Last updated: August 06. 2014 7:31AM - 933 Views
By - cberendt@civitasmedia.com



Chris Berendt/Sampson IndependentCommissioner Albert Kirby and his fellow board members accepted the termination of Enroute Transportation Services Inc.'s contract as secondary Medicaid transportation provider on Monday. The request was made by Enroute president Ricky Moore in a letter last month.
Chris Berendt/Sampson IndependentCommissioner Albert Kirby and his fellow board members accepted the termination of Enroute Transportation Services Inc.'s contract as secondary Medicaid transportation provider on Monday. The request was made by Enroute president Ricky Moore in a letter last month.
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One of two vendors embroiled in a drawn-out contract dispute for Sampson County’s Medicaid transportation services last year has bowed out, officially requesting termination of its contract.


A letter to Sampson County Department of Social Services and DSS director Sarah Bradshaw from Enroute Transportation Services Inc. president Ricky Moore, dated July 2, states simply “I requesting (sic) termination of Enroute Transportation Services Inc.’s Medicaid Transportation Vendor Contract as of June 30, 2014.”


The Sampson County Board of Commissioners accepted the letter as board information during Monday night’s abbreviated regular meeting.


“He was one of the bidders when we were having the discussion last year,” county manager Ed Causey explained. “We talked about two contracts and he got the second contract. Now, he has just withdrawn.”


Since last summer, a primary contract for Van-Go Transportation Inc. at $1.85 per mile and a secondary contract for Enroute Transportation Inc. at $1.95 per mile have been in effect.


Just weeks after those contracts were inked in August 2013, Moore submitted a reduced bid of $1.54 — $1.62 with fuel surcharges factored in — undercutting even Van-Go’s initial bid of $1.65 and a full $1 lower than Enroute’s initial bid of $2.55 submitted as part of the original bidding process before both contracts were thrown out and the process rebid.


Commissioners split over the issue last summer during a series of hours-long heated talks, with Commissioners Billy Lockamy and Jefferson Strickland favoring Enroute’s experience and saying Van-Go was not quite ready to shoulder the full contract, but could get a piece of the action under a two-contract concept.


Commissioners Albert Kirby and Harry Parker said Van-Go should be given a chance, just as Enroute was 16 years ago by the county, and maintained state law dictated a low bid — nearly $1 per mile less — should be accepted.


In June 2013, during the height of the debate and with the fifth commissioner Jarvis McLamb absent, Moore said he was faced with the prospect of dwindling revenues with the dual contract proposal.


“I’m just not comfortable going into a situation where I would not know how much time I would have to recoup my expenses, much less generate a profit, and at a lower rate,” said Moore, explaining the need for a $2.55 rate. “That’s why I had to decline the amended offer. I maybe would only be in business a month. Even though I have that great concern for these people in trying to make sure they’re looked after and get to their appointments on time, I still can’t afford to jeopardize my future and incur any expenses I may never recover in this whole process. I’ll do whatever I can, but I can’t do it and do bad business at the same time.”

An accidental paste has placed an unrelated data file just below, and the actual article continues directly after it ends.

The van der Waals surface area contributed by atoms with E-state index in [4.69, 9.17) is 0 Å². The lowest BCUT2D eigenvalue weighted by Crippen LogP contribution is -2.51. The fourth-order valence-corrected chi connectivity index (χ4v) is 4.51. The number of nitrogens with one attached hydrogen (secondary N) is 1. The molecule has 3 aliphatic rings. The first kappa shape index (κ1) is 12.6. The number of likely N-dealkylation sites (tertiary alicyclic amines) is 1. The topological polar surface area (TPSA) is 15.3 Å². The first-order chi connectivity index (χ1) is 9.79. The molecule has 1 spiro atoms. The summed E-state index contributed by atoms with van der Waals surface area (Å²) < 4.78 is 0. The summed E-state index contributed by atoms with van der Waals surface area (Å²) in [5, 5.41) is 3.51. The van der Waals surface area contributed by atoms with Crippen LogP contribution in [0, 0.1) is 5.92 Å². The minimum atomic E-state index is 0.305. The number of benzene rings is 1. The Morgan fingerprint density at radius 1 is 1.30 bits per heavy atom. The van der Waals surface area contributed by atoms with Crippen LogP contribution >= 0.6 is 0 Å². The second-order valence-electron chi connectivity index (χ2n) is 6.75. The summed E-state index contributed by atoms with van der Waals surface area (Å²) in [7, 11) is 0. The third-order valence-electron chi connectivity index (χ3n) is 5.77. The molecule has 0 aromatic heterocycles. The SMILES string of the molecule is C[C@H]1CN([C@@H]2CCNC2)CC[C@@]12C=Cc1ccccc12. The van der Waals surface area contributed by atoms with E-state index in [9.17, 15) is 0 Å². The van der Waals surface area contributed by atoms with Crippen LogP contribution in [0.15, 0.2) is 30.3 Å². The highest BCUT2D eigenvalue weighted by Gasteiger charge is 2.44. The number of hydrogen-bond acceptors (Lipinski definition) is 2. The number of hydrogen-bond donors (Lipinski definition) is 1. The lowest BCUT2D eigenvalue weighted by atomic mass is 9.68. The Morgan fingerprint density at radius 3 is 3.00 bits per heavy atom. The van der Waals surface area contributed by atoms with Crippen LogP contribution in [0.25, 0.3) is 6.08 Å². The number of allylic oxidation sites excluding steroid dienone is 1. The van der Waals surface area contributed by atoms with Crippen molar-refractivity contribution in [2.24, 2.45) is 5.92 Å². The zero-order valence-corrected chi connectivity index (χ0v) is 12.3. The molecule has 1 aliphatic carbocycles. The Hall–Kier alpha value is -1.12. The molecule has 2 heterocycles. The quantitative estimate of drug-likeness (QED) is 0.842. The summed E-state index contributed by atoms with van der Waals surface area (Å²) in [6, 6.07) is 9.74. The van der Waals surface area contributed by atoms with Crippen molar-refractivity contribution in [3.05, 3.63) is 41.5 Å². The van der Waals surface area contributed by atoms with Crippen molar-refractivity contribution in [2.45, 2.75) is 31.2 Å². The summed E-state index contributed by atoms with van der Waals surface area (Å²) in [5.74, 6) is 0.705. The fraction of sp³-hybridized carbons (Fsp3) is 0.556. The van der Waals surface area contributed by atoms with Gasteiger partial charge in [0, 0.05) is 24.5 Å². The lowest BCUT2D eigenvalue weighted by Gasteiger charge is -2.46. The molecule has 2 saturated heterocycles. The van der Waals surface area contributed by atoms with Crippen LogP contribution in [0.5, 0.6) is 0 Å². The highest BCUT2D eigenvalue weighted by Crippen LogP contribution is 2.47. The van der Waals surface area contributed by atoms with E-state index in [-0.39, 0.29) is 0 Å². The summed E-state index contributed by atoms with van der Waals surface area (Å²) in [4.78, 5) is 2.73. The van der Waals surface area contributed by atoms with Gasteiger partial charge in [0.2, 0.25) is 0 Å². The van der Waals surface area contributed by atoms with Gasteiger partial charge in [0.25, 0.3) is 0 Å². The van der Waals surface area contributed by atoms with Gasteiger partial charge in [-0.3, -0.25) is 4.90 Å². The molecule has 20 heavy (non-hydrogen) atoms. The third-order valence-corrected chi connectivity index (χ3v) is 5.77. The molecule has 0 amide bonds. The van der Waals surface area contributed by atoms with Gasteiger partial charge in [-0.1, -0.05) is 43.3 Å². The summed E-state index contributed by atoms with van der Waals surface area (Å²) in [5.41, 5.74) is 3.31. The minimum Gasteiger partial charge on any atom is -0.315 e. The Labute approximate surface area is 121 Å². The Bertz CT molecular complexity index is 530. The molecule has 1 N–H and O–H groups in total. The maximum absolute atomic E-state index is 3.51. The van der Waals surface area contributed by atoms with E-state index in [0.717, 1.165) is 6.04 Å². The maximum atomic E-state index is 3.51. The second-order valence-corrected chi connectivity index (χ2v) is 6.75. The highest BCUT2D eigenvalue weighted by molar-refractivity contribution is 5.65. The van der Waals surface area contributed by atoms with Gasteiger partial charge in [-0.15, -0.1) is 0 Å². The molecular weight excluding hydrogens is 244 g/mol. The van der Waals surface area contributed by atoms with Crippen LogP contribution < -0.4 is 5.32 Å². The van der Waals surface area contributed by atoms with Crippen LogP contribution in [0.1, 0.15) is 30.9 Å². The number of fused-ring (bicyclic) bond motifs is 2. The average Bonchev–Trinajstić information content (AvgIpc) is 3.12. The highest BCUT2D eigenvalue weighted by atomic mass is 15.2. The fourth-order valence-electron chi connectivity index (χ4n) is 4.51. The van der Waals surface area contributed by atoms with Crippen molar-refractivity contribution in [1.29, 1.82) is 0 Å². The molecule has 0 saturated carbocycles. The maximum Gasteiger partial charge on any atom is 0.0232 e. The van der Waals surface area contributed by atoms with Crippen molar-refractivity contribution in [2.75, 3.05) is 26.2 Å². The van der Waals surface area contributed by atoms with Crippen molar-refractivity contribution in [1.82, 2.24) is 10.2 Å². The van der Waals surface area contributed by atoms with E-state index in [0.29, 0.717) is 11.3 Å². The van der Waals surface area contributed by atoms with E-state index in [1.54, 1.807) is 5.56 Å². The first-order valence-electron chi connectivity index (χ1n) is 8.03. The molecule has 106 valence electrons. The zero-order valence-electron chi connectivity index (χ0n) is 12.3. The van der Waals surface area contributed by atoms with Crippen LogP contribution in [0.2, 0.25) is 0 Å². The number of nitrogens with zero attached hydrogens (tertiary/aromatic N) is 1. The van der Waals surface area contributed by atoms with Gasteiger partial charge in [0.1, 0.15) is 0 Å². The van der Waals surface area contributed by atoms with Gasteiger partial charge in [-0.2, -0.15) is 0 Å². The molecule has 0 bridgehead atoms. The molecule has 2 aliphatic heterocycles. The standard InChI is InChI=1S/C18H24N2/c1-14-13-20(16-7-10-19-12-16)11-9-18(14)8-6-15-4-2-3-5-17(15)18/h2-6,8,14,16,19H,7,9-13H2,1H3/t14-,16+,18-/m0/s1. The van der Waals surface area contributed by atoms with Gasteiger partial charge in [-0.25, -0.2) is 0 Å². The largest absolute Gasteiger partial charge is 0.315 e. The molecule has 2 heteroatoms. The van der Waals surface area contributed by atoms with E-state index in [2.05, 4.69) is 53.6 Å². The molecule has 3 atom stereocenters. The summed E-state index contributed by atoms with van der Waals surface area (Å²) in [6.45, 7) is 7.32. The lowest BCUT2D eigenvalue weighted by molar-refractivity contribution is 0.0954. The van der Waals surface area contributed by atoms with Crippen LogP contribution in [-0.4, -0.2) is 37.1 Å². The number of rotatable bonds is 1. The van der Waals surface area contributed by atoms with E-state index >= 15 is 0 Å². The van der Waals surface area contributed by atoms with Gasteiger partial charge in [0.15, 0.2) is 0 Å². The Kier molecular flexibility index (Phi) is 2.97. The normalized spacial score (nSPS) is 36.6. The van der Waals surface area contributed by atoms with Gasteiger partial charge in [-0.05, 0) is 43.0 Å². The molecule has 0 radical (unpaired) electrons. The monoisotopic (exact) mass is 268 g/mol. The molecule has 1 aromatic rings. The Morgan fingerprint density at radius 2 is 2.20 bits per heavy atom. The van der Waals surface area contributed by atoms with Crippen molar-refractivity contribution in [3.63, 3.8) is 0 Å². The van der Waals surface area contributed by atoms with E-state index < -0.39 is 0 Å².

The board ultimately went with Van-Go, offering Enroute a secondary contract.


With Enroute’s low bid received in September, it prompted separate letters by county attorney Joel Starling and Commissioner Albert Kirby to state officials inquiring about the county’s legal footing. The matter was referred to Neal McHenry, assistant Attorney General representing the Division of Medical Assistance.


McHenry stated that the county had fulfilled its obligation and it was not required to accept a lower bid or amend its current contracts, despite the lower bid from Enroute.


“There is no authority to support a contention that a county may or should even consider a subsequent bid after the bidding process is over, so there is no support for a requirement that the county must enter into a new contract every time a provider approaches with a lower rate,” McHenry stated.


McHenry addressed two main questions, including whether the Medicaid manual provision requires the county to amend its contracts and shift primary transportation duties to a provider each time that provider submits a new, lower per mile rate; and whether a lower bid required the county to enter into a new contract with that new bidder.


The answer in both cases was no, McHenry stated.


Sampson’s dual contracts were to extend from Aug. 1 through June 30, 2015 at Van-Go’s $1.85 and Enroute’s $1.95 rate, with all transportation referrals routed to the lowest cost provider meeting all N.C. Medicaid Transportation policy requirements.


“The county is not required to consider a new bid until the contract ends and the county solicits new bids using its bidding process,” McHenry stated.


While feedback from the federal government was sought to back up the Attorney General’s advisory letter — the board, in its most recent Medicaid-related discussions in March deferred action Enroute’s follow-up bid pending that clarification — the primary and secondary contracts have remained in effect.


Chris Berendt can be reached at 910-249-4616. Follow us on twitter @SampsonInd.


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